5. Request a rent break. Try monthly payments instead of quarterly? Cashflow improves. At this point, rent arrears are fine. Most landlords want to keep their tenants and may be forgiving.  In some larger businesses it may make sense to close down non performing premises. If you own property you may be able to do a sale and leaseback to release cash.
  6. Request monthly payments from your accountants. If your accountant charge is £10,000 per year, pay over 10 months for £1,000 per month.
  7. Manage cash daily! You may require a bookkeeper.
  8. Ask a trusted friend or mentor. Discuss your business, actions, and sanity check. They may offer cost-cutting advice.
  9. Can you use your own car and return the company car? It may also reduce personal tax.
  10. Can you sell assets for cash? First, verify they’re not leased. Compare prices.
  11. Ask your factoring or invoice discounting company to save costs by just drawing down funds weekly.
  12. Find less expensive finance.  This can be difficult especially as you will need to provide management accounts.  However, it is always worth looking to see if you can get a better deal.
  13. Cut out pointless meetings where nothing gets decided upon
  14. Talk to employees all through the business.  You may be surprised what they know about customers, operations, managers, supply issues etc.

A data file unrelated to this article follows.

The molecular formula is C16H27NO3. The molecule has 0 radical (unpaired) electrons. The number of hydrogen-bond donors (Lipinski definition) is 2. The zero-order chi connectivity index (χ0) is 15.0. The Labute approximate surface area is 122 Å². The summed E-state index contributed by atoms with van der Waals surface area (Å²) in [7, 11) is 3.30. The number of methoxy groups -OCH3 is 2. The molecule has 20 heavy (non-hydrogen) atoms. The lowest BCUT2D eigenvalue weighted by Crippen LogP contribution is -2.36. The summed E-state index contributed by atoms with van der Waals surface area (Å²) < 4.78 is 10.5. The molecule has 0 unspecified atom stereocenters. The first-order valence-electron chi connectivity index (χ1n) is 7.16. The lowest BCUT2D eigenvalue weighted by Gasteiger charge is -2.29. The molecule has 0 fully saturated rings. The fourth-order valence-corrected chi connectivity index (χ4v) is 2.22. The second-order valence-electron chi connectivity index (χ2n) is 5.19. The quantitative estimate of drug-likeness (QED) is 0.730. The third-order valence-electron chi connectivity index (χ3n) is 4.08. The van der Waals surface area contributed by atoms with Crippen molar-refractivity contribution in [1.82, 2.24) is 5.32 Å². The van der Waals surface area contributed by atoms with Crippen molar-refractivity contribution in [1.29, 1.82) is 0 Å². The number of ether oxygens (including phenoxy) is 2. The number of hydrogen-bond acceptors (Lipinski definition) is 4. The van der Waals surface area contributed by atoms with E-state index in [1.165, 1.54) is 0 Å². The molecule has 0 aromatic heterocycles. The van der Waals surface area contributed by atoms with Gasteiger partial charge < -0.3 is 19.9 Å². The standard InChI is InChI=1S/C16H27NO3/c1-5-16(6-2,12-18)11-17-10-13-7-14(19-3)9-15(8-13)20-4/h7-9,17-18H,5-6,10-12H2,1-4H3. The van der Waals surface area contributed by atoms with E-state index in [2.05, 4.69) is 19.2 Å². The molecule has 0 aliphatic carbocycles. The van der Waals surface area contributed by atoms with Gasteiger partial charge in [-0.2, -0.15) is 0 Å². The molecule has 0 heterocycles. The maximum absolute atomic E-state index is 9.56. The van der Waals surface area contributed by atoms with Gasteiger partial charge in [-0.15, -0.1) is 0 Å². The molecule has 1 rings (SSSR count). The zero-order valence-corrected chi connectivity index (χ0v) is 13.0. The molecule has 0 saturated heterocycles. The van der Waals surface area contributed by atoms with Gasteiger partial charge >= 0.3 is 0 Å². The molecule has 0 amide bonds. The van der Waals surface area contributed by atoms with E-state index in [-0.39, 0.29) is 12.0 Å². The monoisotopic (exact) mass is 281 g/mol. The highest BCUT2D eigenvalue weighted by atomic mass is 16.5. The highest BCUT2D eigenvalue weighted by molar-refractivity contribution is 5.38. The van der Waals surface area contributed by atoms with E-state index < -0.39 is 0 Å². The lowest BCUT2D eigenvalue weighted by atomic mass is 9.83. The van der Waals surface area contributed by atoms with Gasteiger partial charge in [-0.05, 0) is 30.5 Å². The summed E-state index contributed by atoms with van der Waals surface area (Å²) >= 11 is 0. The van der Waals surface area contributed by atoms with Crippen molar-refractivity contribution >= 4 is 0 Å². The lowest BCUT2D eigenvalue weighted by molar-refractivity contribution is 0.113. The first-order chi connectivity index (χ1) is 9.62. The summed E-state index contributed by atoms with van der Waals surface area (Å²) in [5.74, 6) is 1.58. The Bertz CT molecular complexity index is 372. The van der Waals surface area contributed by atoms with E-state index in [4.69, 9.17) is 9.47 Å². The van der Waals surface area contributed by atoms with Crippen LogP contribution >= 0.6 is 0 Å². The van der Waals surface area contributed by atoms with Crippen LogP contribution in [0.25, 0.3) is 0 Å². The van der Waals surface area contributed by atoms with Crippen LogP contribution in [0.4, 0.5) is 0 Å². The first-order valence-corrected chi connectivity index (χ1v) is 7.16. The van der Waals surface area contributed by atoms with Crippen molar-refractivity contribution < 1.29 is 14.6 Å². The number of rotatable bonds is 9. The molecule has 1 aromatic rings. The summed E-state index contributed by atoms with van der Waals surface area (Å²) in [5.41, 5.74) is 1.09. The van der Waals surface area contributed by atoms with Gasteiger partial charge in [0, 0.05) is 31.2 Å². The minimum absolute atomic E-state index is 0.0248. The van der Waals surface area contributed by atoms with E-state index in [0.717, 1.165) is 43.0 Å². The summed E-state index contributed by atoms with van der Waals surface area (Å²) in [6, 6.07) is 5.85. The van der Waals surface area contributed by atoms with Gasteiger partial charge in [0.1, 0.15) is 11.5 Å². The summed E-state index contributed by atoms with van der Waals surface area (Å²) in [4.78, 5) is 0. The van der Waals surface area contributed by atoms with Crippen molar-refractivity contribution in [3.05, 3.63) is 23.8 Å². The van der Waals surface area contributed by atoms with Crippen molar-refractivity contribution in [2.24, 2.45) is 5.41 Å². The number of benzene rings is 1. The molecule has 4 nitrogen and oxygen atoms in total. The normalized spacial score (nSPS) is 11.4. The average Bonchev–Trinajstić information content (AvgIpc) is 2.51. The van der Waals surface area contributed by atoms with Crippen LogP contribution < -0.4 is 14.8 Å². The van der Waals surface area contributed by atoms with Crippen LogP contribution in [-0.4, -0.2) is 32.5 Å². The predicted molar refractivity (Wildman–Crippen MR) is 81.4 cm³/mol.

Options Should Your Business Fail And Become Insolvent.

Firstly, assess your business situation – could you offer better value to customers to bring in more sales?  Is your USP not  unique and becoming far from competitors now?  Do you have loyal customers and employees? Some tweaks to the business model can easily fix things. Otherwise:

  1. Time To Pay Arrangement – an agreement with HMRC to repay your tax bills over a more structured period of 12 months or more.
  2. Alternative Finance – seek further ways to be able to repay creditors. Invoice finance and asset finance are top options, with taking out further loans not advised.
  3. Company Voluntary Arrangement – a formal payment plan, which creditors must agree too, that allows creditors debts to be paid back at a more suitable rate i.e. 3-5 years.
  4. Administration – this allows a moratorium to be placed around the company so that legal action from creditors is prevented, giving breathing space whilst directors work things out to try and avoid liquidation.
  5. Creditors Voluntary Liquidation – suitable if your company is not viable. It will allow you to stop trading, liquidating your assets to cash.


Recognizing the likelihood of your business failing is the first step. Many business owners refuse to acknowledge there is a problem and so bury their head in the sand, don’t take action and then when the company fails they are left wondering where it all went wrong!

As a director you have a duty to act in the creditors’ interests if the business is insolvent. Failure to act properly could leave you open to personal liability.

In case of need, you can request our FREE 80-page PDF guide for worried directors. It answers everything you need to know about insolvency and your duties as a director.